California voters decided against the adoption of Proposition 19, which would have legalized possession and cultivation of small amounts of marijuana by adults and allow cities and counties to regulate sales of marijuana within their jurisdictions. A win at the ballot would have been a first of its kind in U.S. history.
Ethan Nadelmann, Executive Director of the Drug Policy Alliance offered this statement:
California’s Proposition 19 may not have won a majority of votes yesterday, but it already represents an extraordinary victory for the broader movement to legalize marijuana. Its mere presence on the ballot, combined with a well run campaign, transformed public dialogue about marijuana and marijuana policy.
Prop. 19 both elevated and legitimized public discourse about marijuana and marijuana policy. The media coverage, around the country and internationally, has been exceptional, both in quantity and quality. The campaign forged an unprecedented coalition of drug policy reformers, mainstream civil rights groups, organized labor, and a large contingent of outspoken retired law enforcement figures.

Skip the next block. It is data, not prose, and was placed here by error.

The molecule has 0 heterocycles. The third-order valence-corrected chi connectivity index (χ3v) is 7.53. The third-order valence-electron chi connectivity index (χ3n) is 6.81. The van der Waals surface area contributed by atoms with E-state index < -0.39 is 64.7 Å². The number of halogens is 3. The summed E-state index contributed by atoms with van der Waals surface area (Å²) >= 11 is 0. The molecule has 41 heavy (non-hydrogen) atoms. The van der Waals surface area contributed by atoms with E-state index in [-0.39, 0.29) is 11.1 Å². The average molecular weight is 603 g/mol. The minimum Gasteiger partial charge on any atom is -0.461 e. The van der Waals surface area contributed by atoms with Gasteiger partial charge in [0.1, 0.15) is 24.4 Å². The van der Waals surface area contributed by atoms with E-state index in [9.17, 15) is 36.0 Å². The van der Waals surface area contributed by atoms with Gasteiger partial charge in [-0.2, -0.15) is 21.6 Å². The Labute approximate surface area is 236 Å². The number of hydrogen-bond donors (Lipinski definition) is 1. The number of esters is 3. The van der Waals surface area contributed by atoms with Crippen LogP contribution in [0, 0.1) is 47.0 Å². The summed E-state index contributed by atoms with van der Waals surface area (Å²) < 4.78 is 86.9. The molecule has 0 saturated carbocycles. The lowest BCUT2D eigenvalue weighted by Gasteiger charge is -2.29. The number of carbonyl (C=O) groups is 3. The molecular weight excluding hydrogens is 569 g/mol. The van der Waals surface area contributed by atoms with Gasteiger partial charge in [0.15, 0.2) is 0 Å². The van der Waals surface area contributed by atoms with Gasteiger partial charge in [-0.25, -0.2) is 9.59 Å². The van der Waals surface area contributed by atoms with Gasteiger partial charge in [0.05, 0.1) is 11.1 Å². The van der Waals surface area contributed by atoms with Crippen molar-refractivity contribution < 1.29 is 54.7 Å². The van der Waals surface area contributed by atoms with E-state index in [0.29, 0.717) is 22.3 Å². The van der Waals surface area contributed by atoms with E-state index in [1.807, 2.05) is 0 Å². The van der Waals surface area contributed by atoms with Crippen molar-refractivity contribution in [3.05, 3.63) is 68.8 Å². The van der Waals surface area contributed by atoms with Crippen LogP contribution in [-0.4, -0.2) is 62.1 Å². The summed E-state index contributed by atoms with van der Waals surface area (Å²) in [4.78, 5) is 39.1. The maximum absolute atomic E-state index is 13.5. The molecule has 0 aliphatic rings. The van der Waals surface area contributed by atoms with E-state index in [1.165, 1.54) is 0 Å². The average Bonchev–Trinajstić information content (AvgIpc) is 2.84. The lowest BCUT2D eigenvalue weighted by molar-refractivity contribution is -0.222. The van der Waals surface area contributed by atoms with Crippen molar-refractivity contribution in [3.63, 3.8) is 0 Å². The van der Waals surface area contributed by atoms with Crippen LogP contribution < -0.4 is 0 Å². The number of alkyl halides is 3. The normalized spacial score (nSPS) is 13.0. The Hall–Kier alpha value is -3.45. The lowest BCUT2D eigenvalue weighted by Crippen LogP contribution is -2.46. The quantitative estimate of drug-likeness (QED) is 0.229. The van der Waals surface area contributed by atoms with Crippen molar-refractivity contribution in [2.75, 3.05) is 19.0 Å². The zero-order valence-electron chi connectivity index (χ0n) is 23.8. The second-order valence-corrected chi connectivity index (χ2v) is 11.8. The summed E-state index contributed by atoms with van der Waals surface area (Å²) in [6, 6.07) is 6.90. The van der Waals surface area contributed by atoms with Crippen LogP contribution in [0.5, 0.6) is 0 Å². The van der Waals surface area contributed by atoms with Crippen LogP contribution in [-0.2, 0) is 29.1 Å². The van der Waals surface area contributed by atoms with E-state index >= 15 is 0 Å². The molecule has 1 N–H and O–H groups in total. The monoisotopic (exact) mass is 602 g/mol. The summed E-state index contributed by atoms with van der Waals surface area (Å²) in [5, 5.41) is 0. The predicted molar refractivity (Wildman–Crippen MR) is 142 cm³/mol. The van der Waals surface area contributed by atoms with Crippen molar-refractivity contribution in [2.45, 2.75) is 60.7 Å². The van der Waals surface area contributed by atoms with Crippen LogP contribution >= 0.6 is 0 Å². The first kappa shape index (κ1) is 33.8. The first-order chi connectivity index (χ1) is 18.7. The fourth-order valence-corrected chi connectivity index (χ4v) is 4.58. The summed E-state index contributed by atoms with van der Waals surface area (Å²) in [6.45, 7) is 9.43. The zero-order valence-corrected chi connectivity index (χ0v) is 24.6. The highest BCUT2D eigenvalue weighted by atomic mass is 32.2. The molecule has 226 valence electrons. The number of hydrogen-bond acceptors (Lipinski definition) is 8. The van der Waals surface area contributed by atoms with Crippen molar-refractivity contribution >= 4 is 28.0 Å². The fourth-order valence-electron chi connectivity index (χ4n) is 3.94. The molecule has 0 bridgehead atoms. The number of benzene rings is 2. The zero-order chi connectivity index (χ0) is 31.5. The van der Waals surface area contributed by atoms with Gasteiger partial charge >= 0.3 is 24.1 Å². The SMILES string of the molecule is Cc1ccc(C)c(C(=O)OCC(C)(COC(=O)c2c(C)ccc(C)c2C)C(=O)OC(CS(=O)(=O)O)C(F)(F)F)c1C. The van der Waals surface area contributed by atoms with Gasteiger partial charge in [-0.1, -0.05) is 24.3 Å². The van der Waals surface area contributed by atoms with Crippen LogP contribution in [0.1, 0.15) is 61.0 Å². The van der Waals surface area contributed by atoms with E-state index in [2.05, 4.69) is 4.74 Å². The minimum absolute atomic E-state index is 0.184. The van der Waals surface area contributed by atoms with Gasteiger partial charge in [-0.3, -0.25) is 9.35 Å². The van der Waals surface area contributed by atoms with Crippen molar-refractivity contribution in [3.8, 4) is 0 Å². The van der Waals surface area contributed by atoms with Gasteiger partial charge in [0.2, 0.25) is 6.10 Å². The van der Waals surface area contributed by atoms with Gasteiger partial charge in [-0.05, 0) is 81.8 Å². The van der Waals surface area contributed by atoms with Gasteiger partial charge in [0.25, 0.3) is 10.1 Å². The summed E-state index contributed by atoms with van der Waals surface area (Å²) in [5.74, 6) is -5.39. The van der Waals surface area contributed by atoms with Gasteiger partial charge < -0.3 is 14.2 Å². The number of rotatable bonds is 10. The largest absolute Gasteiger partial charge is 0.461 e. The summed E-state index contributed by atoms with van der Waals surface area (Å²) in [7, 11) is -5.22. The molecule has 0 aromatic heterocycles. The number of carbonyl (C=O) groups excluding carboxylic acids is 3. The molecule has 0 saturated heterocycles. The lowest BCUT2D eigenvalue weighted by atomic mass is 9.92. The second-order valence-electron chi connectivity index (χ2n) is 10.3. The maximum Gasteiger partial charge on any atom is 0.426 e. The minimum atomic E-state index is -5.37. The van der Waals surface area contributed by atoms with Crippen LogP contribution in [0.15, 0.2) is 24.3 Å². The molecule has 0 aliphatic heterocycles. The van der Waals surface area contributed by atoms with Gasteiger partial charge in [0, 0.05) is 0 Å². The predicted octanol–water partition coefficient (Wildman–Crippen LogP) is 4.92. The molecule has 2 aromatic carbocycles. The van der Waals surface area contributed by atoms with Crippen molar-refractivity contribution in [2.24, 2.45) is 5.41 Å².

There’s now solid and increasing evidence that marijuana legalization is an issue that young people care about a lot – and that putting it on the ballot increases the chances that they’ll actually vote. Both major parties have no choice but to pay attention, especially when the political allegiances of young voters are very much up for grabs.
For those of us engaged in long term strategizing on marijuana law reform, the plan remains the same: to put the issue to voters in states where polls show majority support for legalizing marijuana, and to introduce similar bills in state legislatures. It’s too soon to say whether the issue will be back on the ballot in California in 2012, but at the very least we know that a bill to tax and regulate marijuana will be considered by the state legislature, just as one was earlier this year.